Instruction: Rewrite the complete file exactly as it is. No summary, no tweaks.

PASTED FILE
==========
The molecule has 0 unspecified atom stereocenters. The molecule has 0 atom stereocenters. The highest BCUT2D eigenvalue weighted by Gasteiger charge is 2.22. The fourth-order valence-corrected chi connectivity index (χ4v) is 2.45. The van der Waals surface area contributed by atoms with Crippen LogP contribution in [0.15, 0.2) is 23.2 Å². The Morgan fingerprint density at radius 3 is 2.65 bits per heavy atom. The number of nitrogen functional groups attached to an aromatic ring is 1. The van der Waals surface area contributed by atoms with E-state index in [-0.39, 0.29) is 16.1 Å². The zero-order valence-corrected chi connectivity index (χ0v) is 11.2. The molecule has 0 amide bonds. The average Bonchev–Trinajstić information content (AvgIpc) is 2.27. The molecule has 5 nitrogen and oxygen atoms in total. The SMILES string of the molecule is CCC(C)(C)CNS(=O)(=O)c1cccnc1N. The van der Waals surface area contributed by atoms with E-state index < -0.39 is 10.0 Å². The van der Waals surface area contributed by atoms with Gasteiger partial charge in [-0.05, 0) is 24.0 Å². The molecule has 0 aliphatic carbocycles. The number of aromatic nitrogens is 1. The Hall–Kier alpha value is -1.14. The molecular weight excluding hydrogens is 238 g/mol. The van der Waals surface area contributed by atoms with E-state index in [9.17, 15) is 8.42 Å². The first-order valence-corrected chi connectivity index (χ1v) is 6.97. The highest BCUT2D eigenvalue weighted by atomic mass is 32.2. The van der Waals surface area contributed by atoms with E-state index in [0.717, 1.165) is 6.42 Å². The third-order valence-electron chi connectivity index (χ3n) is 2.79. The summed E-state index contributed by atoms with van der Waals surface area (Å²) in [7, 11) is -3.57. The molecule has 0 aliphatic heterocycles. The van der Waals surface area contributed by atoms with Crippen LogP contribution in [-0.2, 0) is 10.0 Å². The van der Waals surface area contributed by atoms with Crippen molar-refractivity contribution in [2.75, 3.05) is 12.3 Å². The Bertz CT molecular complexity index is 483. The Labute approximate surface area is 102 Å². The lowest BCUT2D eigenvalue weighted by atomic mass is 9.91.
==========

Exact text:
The molecule has 0 unspecified atom stereocenters. The molecule has 0 atom stereocenters. The highest BCUT2D eigenvalue weighted by Gasteiger charge is 2.22. The fourth-order valence-corrected chi connectivity index (χ4v) is 2.45. The van der Waals surface area contributed by atoms with Crippen LogP contribution in [0.15, 0.2) is 23.2 Å². The Morgan fingerprint density at radius 3 is 2.65 bits per heavy atom. The number of nitrogen functional groups attached to an aromatic ring is 1. The van der Waals surface area contributed by atoms with E-state index in [-0.39, 0.29) is 16.1 Å². The zero-order valence-corrected chi connectivity index (χ0v) is 11.2. The molecule has 0 amide bonds. The average Bonchev–Trinajstić information content (AvgIpc) is 2.27. The molecule has 5 nitrogen and oxygen atoms in total. The SMILES string of the molecule is CCC(C)(C)CNS(=O)(=O)c1cccnc1N. The van der Waals surface area contributed by atoms with E-state index < -0.39 is 10.0 Å². The van der Waals surface area contributed by atoms with Gasteiger partial charge in [-0.05, 0) is 24.0 Å². The molecule has 0 aliphatic carbocycles. The number of aromatic nitrogens is 1. The Hall–Kier alpha value is -1.14. The molecular weight excluding hydrogens is 238 g/mol. The van der Waals surface area contributed by atoms with E-state index in [9.17, 15) is 8.42 Å². The first-order valence-corrected chi connectivity index (χ1v) is 6.97. The highest BCUT2D eigenvalue weighted by atomic mass is 32.2. The van der Waals surface area contributed by atoms with E-state index in [0.717, 1.165) is 6.42 Å². The third-order valence-electron chi connectivity index (χ3n) is 2.79. The summed E-state index contributed by atoms with van der Waals surface area (Å²) in [7, 11) is -3.57. The molecule has 0 aliphatic heterocycles. The van der Waals surface area contributed by atoms with Crippen LogP contribution in [-0.2, 0) is 10.0 Å². The van der Waals surface area contributed by atoms with Crippen molar-refractivity contribution in [2.75, 3.05) is 12.3 Å². The Bertz CT molecular complexity index is 483. The Labute approximate surface area is 102 Å². The lowest BCUT2D eigenvalue weighted by atomic mass is 9.91.